Extracellular superoxide dismutase protects the heart against oxidative stress and hypertrophy after myocardial infarction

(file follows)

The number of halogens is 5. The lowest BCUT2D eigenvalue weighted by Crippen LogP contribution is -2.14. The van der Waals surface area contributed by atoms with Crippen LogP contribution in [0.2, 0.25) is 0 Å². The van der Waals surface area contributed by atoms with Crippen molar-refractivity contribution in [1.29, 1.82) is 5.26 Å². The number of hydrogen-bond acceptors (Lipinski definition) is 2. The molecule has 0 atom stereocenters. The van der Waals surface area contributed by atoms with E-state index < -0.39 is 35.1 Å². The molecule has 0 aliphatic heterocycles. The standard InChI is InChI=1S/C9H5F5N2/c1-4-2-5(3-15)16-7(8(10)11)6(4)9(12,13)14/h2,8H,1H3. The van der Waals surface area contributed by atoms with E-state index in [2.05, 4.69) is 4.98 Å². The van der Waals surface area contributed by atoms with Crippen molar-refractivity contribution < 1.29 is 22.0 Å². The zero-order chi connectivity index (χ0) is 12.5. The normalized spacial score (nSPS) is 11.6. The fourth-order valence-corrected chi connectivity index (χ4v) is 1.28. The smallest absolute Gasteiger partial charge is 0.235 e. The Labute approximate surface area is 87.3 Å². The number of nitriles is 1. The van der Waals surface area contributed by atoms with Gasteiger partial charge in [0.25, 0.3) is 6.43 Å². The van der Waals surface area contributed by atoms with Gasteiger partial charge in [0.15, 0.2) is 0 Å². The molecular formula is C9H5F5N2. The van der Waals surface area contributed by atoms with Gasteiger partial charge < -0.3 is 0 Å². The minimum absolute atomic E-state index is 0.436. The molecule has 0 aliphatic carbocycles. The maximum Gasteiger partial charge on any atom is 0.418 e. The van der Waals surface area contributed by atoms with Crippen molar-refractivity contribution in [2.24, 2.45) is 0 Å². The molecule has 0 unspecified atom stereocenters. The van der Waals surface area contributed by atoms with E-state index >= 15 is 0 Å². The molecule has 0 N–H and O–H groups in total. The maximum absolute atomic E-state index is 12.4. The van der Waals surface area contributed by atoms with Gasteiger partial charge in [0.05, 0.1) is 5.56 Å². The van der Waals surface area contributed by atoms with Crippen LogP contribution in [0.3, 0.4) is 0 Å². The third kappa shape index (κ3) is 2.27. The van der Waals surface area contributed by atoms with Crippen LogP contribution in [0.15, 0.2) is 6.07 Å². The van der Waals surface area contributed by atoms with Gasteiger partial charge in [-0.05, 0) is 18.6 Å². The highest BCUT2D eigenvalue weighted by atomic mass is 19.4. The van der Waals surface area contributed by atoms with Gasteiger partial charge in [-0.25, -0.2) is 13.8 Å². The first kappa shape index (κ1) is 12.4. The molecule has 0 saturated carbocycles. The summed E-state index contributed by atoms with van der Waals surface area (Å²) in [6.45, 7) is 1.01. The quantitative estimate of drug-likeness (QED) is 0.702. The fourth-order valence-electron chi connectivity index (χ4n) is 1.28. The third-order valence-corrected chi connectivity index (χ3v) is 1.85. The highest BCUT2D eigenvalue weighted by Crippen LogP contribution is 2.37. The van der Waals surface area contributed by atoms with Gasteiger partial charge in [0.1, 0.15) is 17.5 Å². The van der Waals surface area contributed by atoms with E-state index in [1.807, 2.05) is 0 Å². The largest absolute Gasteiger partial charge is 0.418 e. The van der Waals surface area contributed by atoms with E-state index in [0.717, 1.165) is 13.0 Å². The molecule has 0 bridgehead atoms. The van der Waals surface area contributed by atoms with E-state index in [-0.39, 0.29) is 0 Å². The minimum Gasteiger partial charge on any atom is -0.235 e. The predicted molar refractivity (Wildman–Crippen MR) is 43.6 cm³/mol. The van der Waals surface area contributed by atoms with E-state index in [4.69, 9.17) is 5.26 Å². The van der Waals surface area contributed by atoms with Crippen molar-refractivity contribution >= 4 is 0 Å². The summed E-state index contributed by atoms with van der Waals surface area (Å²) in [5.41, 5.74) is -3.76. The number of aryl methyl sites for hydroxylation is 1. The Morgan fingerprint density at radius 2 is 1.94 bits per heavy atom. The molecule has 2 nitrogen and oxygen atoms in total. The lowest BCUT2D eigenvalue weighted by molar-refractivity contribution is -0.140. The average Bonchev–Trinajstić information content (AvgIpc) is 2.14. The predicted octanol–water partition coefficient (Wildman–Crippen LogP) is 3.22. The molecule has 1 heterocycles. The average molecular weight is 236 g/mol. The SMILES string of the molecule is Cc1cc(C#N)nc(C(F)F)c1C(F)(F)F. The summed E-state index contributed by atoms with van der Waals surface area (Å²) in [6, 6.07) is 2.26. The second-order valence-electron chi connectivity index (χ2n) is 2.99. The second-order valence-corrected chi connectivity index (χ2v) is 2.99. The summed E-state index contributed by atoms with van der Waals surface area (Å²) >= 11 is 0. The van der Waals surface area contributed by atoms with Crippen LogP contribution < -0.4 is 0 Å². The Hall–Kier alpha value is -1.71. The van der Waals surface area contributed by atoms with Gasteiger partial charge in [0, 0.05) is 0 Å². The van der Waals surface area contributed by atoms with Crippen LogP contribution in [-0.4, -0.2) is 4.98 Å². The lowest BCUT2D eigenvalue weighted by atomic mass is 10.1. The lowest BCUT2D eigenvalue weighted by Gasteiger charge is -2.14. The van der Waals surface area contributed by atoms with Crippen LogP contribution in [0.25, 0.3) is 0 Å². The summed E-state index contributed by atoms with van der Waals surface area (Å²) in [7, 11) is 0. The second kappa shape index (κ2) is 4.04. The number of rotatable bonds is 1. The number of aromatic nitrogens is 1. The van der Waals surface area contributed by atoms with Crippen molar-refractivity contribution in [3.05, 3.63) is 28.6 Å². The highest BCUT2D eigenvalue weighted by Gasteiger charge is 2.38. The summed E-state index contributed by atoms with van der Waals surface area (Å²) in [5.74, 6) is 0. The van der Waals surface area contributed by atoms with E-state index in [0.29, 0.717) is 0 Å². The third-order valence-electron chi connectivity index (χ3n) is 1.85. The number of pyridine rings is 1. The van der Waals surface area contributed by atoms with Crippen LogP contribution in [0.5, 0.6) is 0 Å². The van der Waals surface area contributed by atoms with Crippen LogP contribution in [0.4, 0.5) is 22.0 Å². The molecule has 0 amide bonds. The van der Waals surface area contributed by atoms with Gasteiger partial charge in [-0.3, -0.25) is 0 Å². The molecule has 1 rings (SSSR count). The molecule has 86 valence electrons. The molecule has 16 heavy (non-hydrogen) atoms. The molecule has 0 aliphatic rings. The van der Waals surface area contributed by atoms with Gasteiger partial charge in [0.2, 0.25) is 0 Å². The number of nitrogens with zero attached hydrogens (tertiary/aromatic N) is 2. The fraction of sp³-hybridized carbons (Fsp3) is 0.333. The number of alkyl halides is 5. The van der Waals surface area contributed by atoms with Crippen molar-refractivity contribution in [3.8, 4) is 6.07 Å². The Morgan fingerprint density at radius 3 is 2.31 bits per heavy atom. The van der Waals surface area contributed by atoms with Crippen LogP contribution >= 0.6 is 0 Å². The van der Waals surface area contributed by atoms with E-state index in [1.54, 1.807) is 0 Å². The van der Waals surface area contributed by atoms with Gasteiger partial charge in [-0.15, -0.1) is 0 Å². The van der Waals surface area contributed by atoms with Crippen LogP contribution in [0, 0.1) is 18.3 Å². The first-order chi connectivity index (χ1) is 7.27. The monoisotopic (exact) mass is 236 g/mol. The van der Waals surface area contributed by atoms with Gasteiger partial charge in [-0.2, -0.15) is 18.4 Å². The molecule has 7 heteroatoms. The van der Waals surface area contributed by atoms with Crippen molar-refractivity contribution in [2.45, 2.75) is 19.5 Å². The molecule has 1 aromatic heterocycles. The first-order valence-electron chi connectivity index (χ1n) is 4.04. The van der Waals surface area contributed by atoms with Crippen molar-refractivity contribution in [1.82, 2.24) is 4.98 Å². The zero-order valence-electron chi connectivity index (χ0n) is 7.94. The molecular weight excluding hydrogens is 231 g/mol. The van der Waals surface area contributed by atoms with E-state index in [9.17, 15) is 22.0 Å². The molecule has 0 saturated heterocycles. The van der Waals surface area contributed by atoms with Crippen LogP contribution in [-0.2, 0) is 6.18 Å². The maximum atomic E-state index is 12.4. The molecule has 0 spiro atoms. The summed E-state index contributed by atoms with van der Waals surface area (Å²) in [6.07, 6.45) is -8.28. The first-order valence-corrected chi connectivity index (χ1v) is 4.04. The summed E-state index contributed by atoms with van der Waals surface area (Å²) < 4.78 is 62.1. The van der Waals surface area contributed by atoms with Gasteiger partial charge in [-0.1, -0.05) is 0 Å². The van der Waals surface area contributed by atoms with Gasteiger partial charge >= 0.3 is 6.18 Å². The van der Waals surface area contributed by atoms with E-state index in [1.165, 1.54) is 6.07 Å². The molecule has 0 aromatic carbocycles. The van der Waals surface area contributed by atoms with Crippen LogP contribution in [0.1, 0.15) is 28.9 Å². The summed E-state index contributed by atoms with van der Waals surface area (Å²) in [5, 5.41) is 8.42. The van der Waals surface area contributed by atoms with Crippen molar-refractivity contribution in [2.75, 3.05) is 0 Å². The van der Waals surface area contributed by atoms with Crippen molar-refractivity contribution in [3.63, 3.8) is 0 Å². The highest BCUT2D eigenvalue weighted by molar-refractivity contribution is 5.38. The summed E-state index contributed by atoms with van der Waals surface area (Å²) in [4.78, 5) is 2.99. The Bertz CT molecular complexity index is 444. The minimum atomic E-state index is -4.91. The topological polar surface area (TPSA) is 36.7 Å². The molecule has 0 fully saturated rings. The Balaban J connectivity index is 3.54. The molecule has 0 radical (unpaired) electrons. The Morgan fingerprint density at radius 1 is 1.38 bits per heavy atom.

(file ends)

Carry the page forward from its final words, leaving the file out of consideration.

Extracellular superoxide dismutase (EC-SOD) contributes only a small fraction to total SOD activity in the heart but is strategically located to scavenge free radicals in the extracellular compartment. EC-SOD expression is decreased in myocardial-infarction (MI)-induced heart failure, but whether EC-SOD can abrogate oxidative stress or modify MI-induced ventricular remodeling has not been previously studied. Consequently, the effects of EC-SOD gene deficiency (EC-SOD KO) on left ventricular (LV) oxidative stress, hypertrophy, and fibrosis were studied in EC-SOD KO and wild-type mice under control conditions, and at 4 and 8 weeks after permanent coronary artery ligation. EC-SOD KO had no detectable effect on LV function in normal hearts but caused small but significant increases of LV fibrosis. At 8 weeks after MI, EC-SOD KO mice developed significantly more LV hypertrophy (LV mass increased 1.64-fold in KO mice compared to 1.35-fold in wild-type mice; p < 0.01) and more fibrosis and myocyte hypertrophy which was more prominent in the peri-infarct region than in the remote myocardium. EC-SOD KO mice had greater increases of nitrotyrosine in the peri-infarct myocardium, and this was associated with a greater reduction of LV ejection fraction, a greater decrease of sarcoplasmic or endoplasmic reticulum calcium2+ATPase, and a greater increase of atrial natriuretic peptide in the peri-infarct zone compared to wild-type mice. EC-SOD KO was associated with more increases of phosphorylated p38 (p-p38Thr180/Tyr182), p42/44 extracellular signal-regulated kinase (p-ErkThr202/Tyr204), and c-Jun N-terminal kinase (p-JNKThr183/Tyr185) both under control conditions and after MI, indicating that EC-SOD KO increases activation of mitogen-activated protein kinase signaling pathways. These findings demonstrate that EC-SOD plays an important role in protecting the heart against oxidative stress and infarction-induced ventricular hypertrophy.